Along with hiring the right video production crew to shoot and produce your company video, casting the right people to star in your video is critical to its success.
When it comes to business marketing videos, the optimal choice is to hire professional actors. However, there are times when the situation calls for you to cast “real” people — not actors.
For instance, you may need an explainer video that describes the nature of your business, the problems your product/service solves, and to brand your business as trustworthy, knowledgeable, and reliable.
Information like this is most effective with a sincere, personal touch. You may not be able to achieve this with actors. It would be better to feature the president or founder of the company and some key employees, since these are the strongest people to convey your company’s origins, purpose, and values. The most common version of this approach is the testimonial video.
Testimonial videos feature real-life clients who have used your products or services and have positive feedback about your business. Showcasing real clients and customers adds credibility to your message. The drawback to doing this is that people who are untrained talent can feel uncomfortable in front of the camera, which leads to coming across as unconvincing. This makes the audience uncomfortable and your video difficult to watch.
Here are several ways to help the untrained talent feel at ease in front of the camera and give the best possible performance in your marketing video...
1. Work from a script
Great videos start with great scripts. Make sure your professional video production company spends time getting to know your company message and translating it effectively to the page.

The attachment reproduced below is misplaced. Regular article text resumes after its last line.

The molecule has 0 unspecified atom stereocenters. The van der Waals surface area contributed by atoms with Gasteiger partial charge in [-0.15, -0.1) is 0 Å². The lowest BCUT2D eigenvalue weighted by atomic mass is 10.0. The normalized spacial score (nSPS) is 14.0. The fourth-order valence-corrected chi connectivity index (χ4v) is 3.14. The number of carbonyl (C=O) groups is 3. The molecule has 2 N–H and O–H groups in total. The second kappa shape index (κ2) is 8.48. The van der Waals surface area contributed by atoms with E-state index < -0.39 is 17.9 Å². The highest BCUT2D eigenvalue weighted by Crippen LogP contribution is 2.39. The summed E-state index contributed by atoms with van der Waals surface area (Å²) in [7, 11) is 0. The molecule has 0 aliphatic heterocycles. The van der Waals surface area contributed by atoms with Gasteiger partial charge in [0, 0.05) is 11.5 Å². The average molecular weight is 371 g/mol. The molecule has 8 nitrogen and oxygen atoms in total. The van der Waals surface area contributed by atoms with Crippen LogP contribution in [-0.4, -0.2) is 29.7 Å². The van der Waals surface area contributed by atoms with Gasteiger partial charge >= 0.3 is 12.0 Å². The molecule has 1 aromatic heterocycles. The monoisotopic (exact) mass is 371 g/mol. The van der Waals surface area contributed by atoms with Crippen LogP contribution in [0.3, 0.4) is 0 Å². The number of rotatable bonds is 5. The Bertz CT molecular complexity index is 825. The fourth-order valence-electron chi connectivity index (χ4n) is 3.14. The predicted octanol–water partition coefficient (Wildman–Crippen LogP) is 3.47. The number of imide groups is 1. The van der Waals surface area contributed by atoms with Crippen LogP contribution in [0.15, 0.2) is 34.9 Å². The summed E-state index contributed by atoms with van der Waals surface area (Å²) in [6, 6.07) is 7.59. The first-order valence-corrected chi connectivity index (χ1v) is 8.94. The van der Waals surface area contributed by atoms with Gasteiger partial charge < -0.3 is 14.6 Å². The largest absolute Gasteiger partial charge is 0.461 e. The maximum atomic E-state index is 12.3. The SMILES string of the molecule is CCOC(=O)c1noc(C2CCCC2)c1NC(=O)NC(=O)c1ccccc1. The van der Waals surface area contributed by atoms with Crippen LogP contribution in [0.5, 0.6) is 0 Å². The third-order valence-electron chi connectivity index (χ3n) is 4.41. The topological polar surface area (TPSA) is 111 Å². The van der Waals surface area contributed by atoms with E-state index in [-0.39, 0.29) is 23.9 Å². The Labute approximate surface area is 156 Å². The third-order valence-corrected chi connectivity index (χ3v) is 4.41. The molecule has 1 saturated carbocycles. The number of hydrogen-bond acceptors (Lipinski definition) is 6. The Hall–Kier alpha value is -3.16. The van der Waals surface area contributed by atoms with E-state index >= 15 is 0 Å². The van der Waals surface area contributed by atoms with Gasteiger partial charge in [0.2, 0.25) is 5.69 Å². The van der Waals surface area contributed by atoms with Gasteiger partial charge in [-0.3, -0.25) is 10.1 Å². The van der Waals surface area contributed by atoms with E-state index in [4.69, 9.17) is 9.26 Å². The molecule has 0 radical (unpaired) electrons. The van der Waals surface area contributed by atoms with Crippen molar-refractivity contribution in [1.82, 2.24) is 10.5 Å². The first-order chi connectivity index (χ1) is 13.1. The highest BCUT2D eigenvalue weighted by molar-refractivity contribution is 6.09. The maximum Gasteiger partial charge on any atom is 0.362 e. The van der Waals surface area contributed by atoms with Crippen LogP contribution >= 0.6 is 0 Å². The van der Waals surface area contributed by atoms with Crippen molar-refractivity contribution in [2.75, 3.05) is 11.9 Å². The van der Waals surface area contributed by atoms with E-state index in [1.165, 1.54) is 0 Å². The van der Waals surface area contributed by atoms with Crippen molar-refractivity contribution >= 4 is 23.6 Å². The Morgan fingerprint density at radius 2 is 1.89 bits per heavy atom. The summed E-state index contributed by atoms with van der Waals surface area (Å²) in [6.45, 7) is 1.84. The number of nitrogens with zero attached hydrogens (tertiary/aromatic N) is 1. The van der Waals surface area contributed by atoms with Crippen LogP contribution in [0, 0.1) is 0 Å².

Once a script has been approved, your talent should be given a copy, so that they can rehearse before the shoot day. Rehearsal works best if it can be done on-camera, but in front of a mirror or a private audience works well too.
Doing this will enhance your non-actor’s performance by identifying (thus eliminating) nervous tics and helping them speak with clarity and confidence.
Refrain from having them memorize the script word-for-word — non-actors sound more natural and convincing if they just speak without memorizing.
By the time the non-actor arrives on set to shoot, they should know what they are going to say and what important points they have to hit. A good director will guide the performer as needed.
Avoid wearing strongly contrasting colors and tones: for example, a black blazer with a white shirt. The black suit may lose detail and the white shirt might appear “too hot” or glowing. Possible options are to substitute the white shirt for a light blue or cream color shirt, or a charcoal grey suit instead of the black suit.
One color problem that is not as common these days due to improvements in technology is bright red, as the color sometimes tends to “bleed” on camera. In any case, it is still best to avoid having the talent wearing an outfit that has vibrant reds as the dominant colors.
If you plan on shooting against a green screen, don’t let the talent wear green — unless you want some hilarious results!
The director should know in advance where the shoot will take place, and be able to advise what colors would look best in each setting.
Make sure the talent avoids wearing shiny or reflective jewelry and glasses, as these can interact with the lighting in unexpected and unfavorable ways. Be sure to inform your production company in advance of the shoot of any talent that wears corrective lenses so that the crew is prepared to light and frame accordingly.
Makeup should also be chosen with care, as the wrong applications can appear ghostly or shiny. It is best to have a professional makeup artist on set.
3. Talk to one person
When a non-actor is nervous, they tend to allow their gaze to wander. Their eyes will drift from one focus point to another as they search for the words they want to say.
The director must make a firm decision of where they want the talent to look and give the talent a marker to focus on when speaking.
It is best to enlist a non-intimidating and approachable person to be the marker. Talking to one person is a lot easier than talking to an inanimate object or a camera, or worse, a room full of people staring at you in silence.